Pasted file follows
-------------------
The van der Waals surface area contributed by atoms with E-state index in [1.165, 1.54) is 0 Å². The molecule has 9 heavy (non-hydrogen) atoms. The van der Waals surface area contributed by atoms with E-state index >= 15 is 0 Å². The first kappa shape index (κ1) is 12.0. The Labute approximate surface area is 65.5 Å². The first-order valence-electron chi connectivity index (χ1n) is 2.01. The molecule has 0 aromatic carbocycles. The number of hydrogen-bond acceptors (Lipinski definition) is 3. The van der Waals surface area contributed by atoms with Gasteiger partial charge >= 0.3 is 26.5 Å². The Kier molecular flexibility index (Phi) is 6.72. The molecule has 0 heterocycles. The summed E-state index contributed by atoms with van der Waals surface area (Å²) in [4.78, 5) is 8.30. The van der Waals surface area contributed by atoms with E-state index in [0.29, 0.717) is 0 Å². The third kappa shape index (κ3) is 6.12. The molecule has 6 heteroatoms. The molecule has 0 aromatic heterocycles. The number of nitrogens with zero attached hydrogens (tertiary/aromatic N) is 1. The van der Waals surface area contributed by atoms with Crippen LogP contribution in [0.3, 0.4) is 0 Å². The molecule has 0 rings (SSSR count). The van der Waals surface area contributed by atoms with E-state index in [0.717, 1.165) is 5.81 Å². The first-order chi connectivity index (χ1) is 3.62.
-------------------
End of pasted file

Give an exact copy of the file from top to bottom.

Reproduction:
The van der Waals surface area contributed by atoms with E-state index in [1.165, 1.54) is 0 Å². The molecule has 9 heavy (non-hydrogen) atoms. The van der Waals surface area contributed by atoms with E-state index >= 15 is 0 Å². The first kappa shape index (κ1) is 12.0. The Labute approximate surface area is 65.5 Å². The first-order valence-electron chi connectivity index (χ1n) is 2.01. The molecule has 0 aromatic carbocycles. The number of hydrogen-bond acceptors (Lipinski definition) is 3. The van der Waals surface area contributed by atoms with Gasteiger partial charge >= 0.3 is 26.5 Å². The Kier molecular flexibility index (Phi) is 6.72. The molecule has 0 heterocycles. The summed E-state index contributed by atoms with van der Waals surface area (Å²) in [4.78, 5) is 8.30. The van der Waals surface area contributed by atoms with E-state index in [0.29, 0.717) is 0 Å². The third kappa shape index (κ3) is 6.12. The molecule has 6 heteroatoms. The molecule has 0 aromatic heterocycles. The number of nitrogens with zero attached hydrogens (tertiary/aromatic N) is 1. The van der Waals surface area contributed by atoms with Crippen LogP contribution in [0.3, 0.4) is 0 Å². The molecule has 0 rings (SSSR count). The van der Waals surface area contributed by atoms with E-state index in [0.717, 1.165) is 5.81 Å². The first-order chi connectivity index (χ1) is 3.62.